How wealthy Russians are coping with coronavirus

The Bell

The coronavirus has been a test for everyone, but some Russians have more options than most. The Bell investigated (Rus) how Russia’s wealthiest citizens are dealing with the pandemic: self-isolating in mansions, buying ventilators and fueling a black market in tests. 

  • One of Russia’s top-100 richest people told The Bell he flew to Switzerland on March 30, three hours before the border was closed. “I just woke up and realized I wanted to be in a country where there are more brains,” he said. He is not the only Russian tycoon in Europe. The former owner of fertiliser giant Uralkali, Dmitry Rybolovlev, is also based in Switzerland (according to flight tracking data and a source close to him), while former Brooklyn Nets owner Mikhail Prokhorov is apparently holed up near France’s picturesque Lake Bourget just south of Geneva. 

A plane allegedly owned by Prokhorov

  • Planes owned by billionaire Viktor Vekselberg (a college friend and a business partner of Soviet-born Len Blavatnik) and the billionaire founder of conglomerate AFK Sistema, Vladimir Yevtushenkov are both stuck in Basel. However, both businessmen are in Moscow, according to the sources. 
  • At the same time, many members of the super wealthy with homes in Europe returned to Russia. There were people both leaving and arriving at the terminal for business jets in Moscow’s Vnukovo Airport, the head of Vnukovo told The Bell. 
  • In Moscow, the super-rich rushed to Rublyovka. Since the nineties, this has been the most elite area of Moscow Region, and is full of the second homes of state officials, criminals and billionaires. It has lost some cache in recent years, but is ‘blossoming’ because of the coronavirus. The demand for mansions has jumped fivefold since the beginning of the pandemic — and so have prices. The average monthly rent in the neighborhood is about $14,000, and demand is now outstripping supply.

one of the mansions to rent on Rubloyvka

  • Rich people do not trust the state healthcare system. As a result, they have been buying up ventilators. Pretending to be a buyer, The Bell phoned 5 medical equipment dealers but couldn’t obtain a ventilator at short notice (the price for one is about $27,000). The earliest delivery date was May.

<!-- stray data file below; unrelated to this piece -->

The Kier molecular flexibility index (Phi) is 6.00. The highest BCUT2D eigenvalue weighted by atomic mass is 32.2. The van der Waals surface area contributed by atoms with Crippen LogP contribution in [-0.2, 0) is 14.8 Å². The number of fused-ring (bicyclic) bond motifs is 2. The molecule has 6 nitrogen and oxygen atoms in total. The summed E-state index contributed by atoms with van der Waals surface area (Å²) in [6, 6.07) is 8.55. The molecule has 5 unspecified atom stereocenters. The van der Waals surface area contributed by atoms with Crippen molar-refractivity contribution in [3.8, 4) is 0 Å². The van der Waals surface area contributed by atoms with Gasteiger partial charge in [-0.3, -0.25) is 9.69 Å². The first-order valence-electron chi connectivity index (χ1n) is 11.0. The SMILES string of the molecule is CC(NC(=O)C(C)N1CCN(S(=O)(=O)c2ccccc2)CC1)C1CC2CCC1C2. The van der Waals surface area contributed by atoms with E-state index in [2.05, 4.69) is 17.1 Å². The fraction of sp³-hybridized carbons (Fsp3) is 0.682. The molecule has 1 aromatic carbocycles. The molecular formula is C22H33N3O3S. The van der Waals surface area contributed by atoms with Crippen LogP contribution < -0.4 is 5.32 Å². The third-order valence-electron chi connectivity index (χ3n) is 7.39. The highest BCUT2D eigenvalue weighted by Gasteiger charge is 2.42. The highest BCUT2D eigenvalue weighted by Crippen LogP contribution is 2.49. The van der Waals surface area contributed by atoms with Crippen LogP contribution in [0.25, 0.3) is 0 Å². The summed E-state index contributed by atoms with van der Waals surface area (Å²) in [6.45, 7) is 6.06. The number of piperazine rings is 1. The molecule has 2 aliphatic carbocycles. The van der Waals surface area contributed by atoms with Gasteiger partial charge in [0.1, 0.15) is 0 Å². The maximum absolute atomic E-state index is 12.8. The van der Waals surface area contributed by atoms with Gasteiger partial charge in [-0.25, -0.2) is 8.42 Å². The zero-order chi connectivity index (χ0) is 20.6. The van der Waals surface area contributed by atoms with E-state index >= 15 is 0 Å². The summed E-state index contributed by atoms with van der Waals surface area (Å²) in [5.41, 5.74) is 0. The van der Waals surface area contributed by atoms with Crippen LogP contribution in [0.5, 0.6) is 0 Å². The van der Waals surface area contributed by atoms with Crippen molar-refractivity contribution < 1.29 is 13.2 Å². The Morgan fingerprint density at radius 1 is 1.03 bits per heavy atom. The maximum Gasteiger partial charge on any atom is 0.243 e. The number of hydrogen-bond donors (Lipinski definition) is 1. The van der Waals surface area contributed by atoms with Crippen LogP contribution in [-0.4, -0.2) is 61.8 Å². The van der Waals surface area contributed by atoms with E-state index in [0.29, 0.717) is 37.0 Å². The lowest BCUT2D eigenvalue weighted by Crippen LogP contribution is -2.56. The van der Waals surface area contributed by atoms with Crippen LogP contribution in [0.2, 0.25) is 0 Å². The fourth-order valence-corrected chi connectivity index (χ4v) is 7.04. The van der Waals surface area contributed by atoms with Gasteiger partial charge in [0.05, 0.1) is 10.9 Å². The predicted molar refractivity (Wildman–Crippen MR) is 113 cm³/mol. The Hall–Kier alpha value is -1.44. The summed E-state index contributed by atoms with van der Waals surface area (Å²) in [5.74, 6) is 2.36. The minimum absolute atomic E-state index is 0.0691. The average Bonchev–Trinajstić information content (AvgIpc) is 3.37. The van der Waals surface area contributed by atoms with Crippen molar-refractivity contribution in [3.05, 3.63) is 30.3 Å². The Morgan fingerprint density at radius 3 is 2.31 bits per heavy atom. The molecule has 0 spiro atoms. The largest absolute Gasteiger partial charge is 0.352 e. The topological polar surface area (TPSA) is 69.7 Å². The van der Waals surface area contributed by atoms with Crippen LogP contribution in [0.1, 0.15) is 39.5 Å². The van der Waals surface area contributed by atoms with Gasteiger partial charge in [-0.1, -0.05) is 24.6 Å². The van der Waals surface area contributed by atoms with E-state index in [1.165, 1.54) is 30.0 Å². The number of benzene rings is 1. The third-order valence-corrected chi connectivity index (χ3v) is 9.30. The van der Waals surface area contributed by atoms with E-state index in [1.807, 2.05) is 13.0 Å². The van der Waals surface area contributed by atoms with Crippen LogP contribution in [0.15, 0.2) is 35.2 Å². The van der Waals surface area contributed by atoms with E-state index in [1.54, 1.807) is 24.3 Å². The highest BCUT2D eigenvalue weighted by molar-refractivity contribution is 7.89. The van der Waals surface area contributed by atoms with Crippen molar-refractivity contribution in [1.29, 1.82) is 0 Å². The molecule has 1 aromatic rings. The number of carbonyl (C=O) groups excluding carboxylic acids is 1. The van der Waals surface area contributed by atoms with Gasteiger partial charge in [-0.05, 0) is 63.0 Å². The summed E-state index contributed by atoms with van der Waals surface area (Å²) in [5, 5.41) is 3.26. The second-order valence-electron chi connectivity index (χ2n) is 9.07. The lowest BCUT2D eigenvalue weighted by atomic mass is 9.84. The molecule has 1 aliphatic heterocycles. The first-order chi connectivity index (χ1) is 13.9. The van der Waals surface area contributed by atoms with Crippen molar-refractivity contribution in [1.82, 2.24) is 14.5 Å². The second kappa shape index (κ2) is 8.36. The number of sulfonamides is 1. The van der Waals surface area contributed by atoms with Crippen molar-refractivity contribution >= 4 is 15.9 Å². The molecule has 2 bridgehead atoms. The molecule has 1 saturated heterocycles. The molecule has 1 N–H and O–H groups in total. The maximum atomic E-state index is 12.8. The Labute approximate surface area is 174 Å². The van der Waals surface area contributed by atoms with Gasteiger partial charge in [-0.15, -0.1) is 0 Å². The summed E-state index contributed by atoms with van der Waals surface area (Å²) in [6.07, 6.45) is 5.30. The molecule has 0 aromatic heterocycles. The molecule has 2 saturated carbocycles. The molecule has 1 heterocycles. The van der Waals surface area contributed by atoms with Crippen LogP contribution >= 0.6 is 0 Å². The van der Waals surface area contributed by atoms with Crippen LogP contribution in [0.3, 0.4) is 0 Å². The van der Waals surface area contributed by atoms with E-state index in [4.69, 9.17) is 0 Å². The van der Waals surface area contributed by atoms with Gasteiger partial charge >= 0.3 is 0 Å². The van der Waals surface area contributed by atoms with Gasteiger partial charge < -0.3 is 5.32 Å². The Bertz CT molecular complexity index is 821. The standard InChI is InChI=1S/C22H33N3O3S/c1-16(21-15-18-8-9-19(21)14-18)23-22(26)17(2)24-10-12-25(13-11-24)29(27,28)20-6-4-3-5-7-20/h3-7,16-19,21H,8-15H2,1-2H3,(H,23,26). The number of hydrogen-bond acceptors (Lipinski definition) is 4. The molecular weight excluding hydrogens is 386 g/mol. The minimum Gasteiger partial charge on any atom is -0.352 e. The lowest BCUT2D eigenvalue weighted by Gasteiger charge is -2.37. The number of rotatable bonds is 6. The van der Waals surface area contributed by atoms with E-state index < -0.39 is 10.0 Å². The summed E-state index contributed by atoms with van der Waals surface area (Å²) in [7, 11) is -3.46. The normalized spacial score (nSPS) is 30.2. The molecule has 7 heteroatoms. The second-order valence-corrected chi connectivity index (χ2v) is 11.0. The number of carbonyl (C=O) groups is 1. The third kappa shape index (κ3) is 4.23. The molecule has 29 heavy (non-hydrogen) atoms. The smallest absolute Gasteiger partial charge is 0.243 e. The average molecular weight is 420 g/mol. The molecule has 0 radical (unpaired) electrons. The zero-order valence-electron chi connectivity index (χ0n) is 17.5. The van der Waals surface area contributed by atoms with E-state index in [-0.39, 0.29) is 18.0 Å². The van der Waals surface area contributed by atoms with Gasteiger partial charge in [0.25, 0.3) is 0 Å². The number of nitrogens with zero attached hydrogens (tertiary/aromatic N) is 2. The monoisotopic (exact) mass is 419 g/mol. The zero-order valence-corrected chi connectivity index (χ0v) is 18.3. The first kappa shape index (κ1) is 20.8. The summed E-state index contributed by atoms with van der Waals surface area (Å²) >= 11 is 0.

• Many of those who can afford it are trying to hire personal doctors who would be able to use ventilators, several top Moscow doctors told The Bell. One Moscow-based doctor with wealthy private clients recalled how one person came to a private medical center, “put down around a million dollars and said: ‘I want to reserve this wing with its ventilator exclusively for my own use’”.
  • As soon as the coronavirus took hold in Russia, the wealthy began to buy up stores of tests, which led to a black market, according to the owner of a Moscow clinic. Russian singer Stas Mikhailov even did a black market test live on Instagram. 
  • But there is little getting away from the realities of lockdown. “People on Rublyovka are depressed: it’s still house arrest, even if it’s in a luxurious villa,” said one Russian businessman in Switzerland.

Why the world should care The irony of the situation for Russia’s rich is that their survival depends on the quality of the system as a whole – a system they do everything to avoid. Doctors interviewed by The Bell said that personal ventilators and sophisticated tests will not necessarily save anyone from COVID-19. Only systematic measures like lockdown, mass testing and a functional healthcare system can help. “You can’t build such things for yourself in a couple of days when [the healthcare system] has been falling apart for 20 years,” one doctor said. 



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